Archive for the ‘Literature’ Category
Last week, I spent a few days in the Dalton-Brand Research Room, at Duke University, skimming through the Samuelson papers. They make everybody excited there, and for good reasons. Samuelson was all over the place for about 70 years: in the academia, in the medias, in the arcane secrets of governmental policies. As a result, some of his papers read as mystery novels. There are many different plots intertwined there and you just want to read the end of the story – okay, I might be exaggerating a bit, but you get the idea. Of course, when one sees this kind of materials, he has many ideas for future papers and want to have them written – and published – as soon as possible. Accordingly, the Samuelson papers seem to generate a very competitive market. There will be a roundtable on “the prospects of writing on Paul Samuelson” at the next HES meeting, (at least) two biographical projects are being undertaken at the moment, and of course, there is also the perspective of the 2013 HOPE conference on MIT, which will hopefully result in a lot of new fascinating contributions, not only on Samuelson but on the many other important economists who interacted in this place where a lot of what constitutes the economists’ workaday toolbox has allegedly originated. There is this sensation that things will come out rather quickly but also an uneasy feeling of misplaced haste and pressure. Of course, I am not blaming anyone: that feeling has gotten all over me as well!
Yet, it is not without an afterthought that, soon after my return to Paris, I grabbed the copy of Robert Leonard’s Von Neumann, Morgenstern, and the Creation of Game Theory: From Chess to Social Science, 1900-1960 that I had ordered from my university’s library and which had finally arrived on shelf during my absence. Leonard’s book has been expected for over a decade and it fully delivers on its promises. It does not rely on a forced grand narrative or on an overly repeated thesis. Instead, it is constructed like an impressionistic picture, where individual paths and the larger context are subtly intertwined until they finally make sense to the reader. Robert Leonard is never where you expect him to be. When one anticipates pages on abstract formalism, Leonard depicts Chess games and the politics of Red Vienna, when one sees a critique of neoclassical economics, he describes a theory of social interaction and when one thinks of wartime reorganization of science and its aftermath, he tells the ending of a very personal journey. It is meticulously crafted, with an economy of words that makes every sentence necessary. Obviously, these things take time.
The beginning of a new year is always the occasion to reflect on the recent past, as the posts of my fellows Benjamin, Clément and Béatrice [to whom the opposite Calvin & Hobbes comic strip is dedicated] have shown. Though their interrogations mainly concern the purposes and practices of historians, I would like to add another one, which may be a bit more ‘philosophical’ – pardon the grand word! What has struck me during the year is the slow decline of what some thinkers call relativism.
Relativism (not to be confused with moral relativism), as I have argued here and there, is not the idea that everything is equal or that there is nothing demarcating the good and the bad, the true and the false. Instead, it is the observation that what we call truth or scientific facts or fair decisions is affected by the context in which we are located and that they can be appraised differently in different communities or cultures. It is not surprising that relativism – a term sometimes used pejoratively by its detractors – has been associated with literary theorists such as Stanley Fish, because rhetoric is where it is used more conspicuously. My literary style will greatly change depending on the people I am addressing to and, as a result, the meaning of what I am saying too. For instance, while writing a scientific paper, I can call some previous contribution ‘misleading’ or ‘unfortunate’ while in front of friends researchers, I will call it a ‘piece of crap’, and back at home, in a sign of deep fatigue and irritation, I will paraphrase Lennon and call it ‘the shittiest pile of shit ever’. Talking about Samuelson in a private correspondence, Stigler wrote Friedman: “It may merely be prejudice, but I’m inclined to write him off as an economist” [in Hammond, Making Chicago Price Theory: Friedman-Stigler Correspondence, 1945-1957, p. 97]. This is certainly not something he would have used – in spite of his renowned acerbic wit – in publication, and though Samuelson may have been conscious of such animosity he certainly did not take it into account when he called Friedman “an able scholar” and “an old friend” [Samuelson, Economics From the Heart, p. xi). There is nothing abnormal in this. Whatever our opinions are, we have different ways of communicating them to our interlocutors – from our closest friends to the scientific community and the public at large.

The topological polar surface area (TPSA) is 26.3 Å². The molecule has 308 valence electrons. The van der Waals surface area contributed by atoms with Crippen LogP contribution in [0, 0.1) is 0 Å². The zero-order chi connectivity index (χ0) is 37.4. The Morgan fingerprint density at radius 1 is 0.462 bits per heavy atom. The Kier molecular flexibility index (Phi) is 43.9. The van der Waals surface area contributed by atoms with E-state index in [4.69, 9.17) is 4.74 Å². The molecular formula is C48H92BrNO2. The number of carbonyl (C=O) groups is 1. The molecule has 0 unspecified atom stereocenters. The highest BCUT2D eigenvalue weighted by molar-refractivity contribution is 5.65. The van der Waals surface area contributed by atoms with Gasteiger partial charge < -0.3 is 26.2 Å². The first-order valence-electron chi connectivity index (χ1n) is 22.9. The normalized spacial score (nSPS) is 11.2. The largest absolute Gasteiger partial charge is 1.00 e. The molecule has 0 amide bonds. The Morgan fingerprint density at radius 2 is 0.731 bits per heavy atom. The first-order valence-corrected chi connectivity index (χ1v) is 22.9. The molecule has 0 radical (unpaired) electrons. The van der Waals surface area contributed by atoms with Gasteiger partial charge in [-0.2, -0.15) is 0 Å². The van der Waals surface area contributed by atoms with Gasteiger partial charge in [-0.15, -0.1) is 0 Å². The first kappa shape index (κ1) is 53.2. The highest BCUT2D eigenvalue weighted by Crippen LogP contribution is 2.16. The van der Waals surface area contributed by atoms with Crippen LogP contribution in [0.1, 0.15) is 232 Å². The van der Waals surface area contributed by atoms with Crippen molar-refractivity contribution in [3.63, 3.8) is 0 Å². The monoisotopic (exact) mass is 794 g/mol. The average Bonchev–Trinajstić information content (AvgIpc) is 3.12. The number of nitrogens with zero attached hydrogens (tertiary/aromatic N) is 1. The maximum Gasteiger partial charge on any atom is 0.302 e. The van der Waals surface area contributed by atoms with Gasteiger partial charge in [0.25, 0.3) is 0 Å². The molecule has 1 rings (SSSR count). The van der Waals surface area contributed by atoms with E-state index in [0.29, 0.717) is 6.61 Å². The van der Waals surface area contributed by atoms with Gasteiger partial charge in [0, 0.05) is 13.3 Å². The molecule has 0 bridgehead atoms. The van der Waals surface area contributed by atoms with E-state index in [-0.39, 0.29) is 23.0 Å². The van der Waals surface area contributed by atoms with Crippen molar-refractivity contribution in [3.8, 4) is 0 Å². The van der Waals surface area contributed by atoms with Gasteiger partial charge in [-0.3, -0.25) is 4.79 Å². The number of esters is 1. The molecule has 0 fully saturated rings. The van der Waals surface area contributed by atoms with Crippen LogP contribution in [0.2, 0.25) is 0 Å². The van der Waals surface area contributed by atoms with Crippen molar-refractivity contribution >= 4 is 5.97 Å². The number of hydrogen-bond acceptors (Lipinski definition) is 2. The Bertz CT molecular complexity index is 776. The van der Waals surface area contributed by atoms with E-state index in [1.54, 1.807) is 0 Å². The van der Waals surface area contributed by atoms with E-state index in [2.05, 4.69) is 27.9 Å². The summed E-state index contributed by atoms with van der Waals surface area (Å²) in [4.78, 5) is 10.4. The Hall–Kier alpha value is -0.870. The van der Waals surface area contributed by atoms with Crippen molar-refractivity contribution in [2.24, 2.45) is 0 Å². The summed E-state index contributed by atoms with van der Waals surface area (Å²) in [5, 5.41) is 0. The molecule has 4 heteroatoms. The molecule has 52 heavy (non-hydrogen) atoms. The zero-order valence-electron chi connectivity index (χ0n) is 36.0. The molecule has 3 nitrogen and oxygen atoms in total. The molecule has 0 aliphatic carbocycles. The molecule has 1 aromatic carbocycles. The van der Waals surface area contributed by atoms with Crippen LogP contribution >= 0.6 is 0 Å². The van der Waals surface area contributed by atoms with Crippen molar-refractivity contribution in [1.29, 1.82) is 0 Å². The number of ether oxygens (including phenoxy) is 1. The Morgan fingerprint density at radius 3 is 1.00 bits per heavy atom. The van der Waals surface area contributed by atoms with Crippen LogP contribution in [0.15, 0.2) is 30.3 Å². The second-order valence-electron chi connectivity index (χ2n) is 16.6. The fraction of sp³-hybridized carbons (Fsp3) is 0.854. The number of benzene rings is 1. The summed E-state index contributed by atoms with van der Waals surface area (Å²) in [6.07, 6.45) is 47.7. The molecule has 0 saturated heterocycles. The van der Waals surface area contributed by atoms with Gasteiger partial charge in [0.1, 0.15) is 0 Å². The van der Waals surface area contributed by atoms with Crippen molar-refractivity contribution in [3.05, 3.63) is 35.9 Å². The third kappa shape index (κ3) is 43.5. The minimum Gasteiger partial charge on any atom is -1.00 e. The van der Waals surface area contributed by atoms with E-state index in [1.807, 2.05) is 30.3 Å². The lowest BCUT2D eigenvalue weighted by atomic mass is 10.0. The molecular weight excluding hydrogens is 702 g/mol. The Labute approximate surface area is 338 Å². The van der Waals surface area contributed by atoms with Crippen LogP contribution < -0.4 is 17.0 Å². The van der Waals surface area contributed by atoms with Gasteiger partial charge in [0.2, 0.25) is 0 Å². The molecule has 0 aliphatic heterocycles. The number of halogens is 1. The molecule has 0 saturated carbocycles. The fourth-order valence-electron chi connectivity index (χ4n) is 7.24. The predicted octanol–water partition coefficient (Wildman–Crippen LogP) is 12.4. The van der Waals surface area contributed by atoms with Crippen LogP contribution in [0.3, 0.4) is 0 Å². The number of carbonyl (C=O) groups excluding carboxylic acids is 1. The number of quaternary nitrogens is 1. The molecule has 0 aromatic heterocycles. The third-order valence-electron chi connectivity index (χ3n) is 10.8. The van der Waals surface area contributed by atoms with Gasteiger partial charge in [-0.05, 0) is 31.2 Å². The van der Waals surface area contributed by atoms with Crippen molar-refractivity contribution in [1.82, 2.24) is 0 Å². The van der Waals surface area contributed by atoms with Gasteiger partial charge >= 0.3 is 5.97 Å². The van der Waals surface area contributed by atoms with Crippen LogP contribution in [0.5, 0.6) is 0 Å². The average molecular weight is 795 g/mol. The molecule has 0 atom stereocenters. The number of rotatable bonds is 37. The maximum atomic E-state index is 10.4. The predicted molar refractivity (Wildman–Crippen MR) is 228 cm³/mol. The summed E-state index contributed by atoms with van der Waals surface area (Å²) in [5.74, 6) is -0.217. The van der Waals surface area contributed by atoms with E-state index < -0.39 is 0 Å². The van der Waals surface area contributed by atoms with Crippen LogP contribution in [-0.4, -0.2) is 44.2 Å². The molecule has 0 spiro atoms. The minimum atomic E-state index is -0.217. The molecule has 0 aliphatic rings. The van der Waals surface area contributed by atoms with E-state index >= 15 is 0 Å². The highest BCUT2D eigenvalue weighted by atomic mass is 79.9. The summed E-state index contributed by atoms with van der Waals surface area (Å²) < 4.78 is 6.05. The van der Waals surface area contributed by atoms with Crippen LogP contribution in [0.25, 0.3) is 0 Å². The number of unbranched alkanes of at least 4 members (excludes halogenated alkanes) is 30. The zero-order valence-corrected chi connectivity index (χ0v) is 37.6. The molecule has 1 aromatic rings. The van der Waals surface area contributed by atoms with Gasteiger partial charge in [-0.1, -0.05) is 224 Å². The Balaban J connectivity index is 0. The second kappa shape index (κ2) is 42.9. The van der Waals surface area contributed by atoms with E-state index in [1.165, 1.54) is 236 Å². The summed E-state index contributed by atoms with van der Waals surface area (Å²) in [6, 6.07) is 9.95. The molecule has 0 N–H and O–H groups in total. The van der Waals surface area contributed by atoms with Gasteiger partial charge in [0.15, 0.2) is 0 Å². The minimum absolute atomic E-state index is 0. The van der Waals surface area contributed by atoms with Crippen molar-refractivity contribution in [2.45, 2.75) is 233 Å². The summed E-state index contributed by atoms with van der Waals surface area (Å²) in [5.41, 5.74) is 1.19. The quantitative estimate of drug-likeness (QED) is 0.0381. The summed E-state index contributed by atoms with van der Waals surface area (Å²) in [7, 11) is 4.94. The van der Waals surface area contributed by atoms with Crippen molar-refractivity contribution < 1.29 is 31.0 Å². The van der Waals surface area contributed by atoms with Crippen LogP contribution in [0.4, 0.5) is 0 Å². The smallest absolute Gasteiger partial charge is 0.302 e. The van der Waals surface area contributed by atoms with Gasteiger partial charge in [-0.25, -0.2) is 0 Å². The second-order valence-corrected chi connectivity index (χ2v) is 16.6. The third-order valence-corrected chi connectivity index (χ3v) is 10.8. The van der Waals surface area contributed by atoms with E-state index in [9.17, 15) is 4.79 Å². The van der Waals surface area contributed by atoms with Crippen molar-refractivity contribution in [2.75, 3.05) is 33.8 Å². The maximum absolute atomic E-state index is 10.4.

This, however, has seriously been threatened in 2010 and I will only mention two events that struck me in this respect: the first one is the fact that a few people have been legally fired from their jobs after talking badly about their supervisors on Facebook, the other one is the whole Wikileaks affair. In the former, it is quite striking that people who have written on their wall a few negative words about their work environment – like calling their boss an idiot, or their job crappy – have been recognized as guilty of serious professional mistakes while we know that everyday people spend most of their time at the workplace, near the coffee machine for instance, unfearfully disparaging other colleagues and immediate superiors. Why is something that is considered normal in the workplace is suddenly demonized when it is done outside of it? The wikileaks affair is quite similar, as it simply shows that when diplomats talk between then, they do not adopt the same discourse that they will use publicly. Is there anything shocking about that? I don’t believe so. You may have to deal in a friendly manner with that head of state you believe is an arrogant and disagreeable human being, especially if world peace is threatened. Similarly, you can perfectly envision with some allied country the use of the military force toward a country you are simultaneously conducting amiable negotiations with – just in case this does not work, as Clausewitz believed . The fact that these seemingly inconsistent behaviors are suddenly judged negatively by law courts and the public opinion at large will make people adopt the same discourse whoever they talk to. Whether we are blogging, writing academic papers or chatting on our Facebook walls, should we adopt the same writing style? Some people obviously believe we should and the huge informational database that is constituted on the internet seems to put some pressure upon us to do so as well.